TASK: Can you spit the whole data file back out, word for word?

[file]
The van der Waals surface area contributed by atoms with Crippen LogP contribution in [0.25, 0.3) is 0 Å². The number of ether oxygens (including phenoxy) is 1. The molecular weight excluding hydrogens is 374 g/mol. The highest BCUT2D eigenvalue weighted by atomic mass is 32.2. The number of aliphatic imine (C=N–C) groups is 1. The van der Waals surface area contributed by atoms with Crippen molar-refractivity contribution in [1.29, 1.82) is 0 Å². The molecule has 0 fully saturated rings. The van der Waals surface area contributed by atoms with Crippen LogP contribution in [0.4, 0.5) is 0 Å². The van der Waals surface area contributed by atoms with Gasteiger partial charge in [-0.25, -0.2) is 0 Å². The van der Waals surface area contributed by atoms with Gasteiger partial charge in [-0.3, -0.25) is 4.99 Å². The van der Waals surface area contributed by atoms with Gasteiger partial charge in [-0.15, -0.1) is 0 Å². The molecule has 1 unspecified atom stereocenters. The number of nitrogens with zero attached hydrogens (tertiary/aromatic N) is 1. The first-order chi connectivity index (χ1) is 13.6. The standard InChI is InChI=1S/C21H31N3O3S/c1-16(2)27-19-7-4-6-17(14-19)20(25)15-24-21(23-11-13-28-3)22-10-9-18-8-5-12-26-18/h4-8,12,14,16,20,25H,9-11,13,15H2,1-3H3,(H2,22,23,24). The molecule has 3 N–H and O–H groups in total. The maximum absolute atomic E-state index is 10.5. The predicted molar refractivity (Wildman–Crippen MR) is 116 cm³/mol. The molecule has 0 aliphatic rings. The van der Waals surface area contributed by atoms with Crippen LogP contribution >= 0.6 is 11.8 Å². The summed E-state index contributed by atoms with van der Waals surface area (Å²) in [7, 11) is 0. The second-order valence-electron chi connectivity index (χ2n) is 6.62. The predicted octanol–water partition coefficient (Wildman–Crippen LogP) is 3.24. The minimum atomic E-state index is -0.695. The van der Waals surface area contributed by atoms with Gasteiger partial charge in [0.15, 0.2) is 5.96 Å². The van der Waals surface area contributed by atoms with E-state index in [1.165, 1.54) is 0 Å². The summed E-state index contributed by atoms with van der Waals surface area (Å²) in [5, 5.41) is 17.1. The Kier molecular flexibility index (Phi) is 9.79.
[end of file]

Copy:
The van der Waals surface area contributed by atoms with Crippen LogP contribution in [0.25, 0.3) is 0 Å². The number of ether oxygens (including phenoxy) is 1. The molecular weight excluding hydrogens is 374 g/mol. The highest BCUT2D eigenvalue weighted by atomic mass is 32.2. The number of aliphatic imine (C=N–C) groups is 1. The van der Waals surface area contributed by atoms with Crippen molar-refractivity contribution in [1.29, 1.82) is 0 Å². The molecule has 0 fully saturated rings. The van der Waals surface area contributed by atoms with Crippen LogP contribution in [0.4, 0.5) is 0 Å². The van der Waals surface area contributed by atoms with Gasteiger partial charge in [-0.25, -0.2) is 0 Å². The van der Waals surface area contributed by atoms with Gasteiger partial charge in [-0.3, -0.25) is 4.99 Å². The van der Waals surface area contributed by atoms with Gasteiger partial charge in [-0.15, -0.1) is 0 Å². The molecule has 1 unspecified atom stereocenters. The number of nitrogens with zero attached hydrogens (tertiary/aromatic N) is 1. The first-order chi connectivity index (χ1) is 13.6. The standard InChI is InChI=1S/C21H31N3O3S/c1-16(2)27-19-7-4-6-17(14-19)20(25)15-24-21(23-11-13-28-3)22-10-9-18-8-5-12-26-18/h4-8,12,14,16,20,25H,9-11,13,15H2,1-3H3,(H2,22,23,24). The molecule has 3 N–H and O–H groups in total. The maximum absolute atomic E-state index is 10.5. The predicted molar refractivity (Wildman–Crippen MR) is 116 cm³/mol. The molecule has 0 aliphatic rings. The van der Waals surface area contributed by atoms with Crippen LogP contribution >= 0.6 is 11.8 Å². The summed E-state index contributed by atoms with van der Waals surface area (Å²) in [7, 11) is 0. The second-order valence-electron chi connectivity index (χ2n) is 6.62. The predicted octanol–water partition coefficient (Wildman–Crippen LogP) is 3.24. The minimum atomic E-state index is -0.695. The van der Waals surface area contributed by atoms with Gasteiger partial charge in [0.15, 0.2) is 5.96 Å². The van der Waals surface area contributed by atoms with E-state index in [1.165, 1.54) is 0 Å². The summed E-state index contributed by atoms with van der Waals surface area (Å²) in [5, 5.41) is 17.1. The Kier molecular flexibility index (Phi) is 9.79.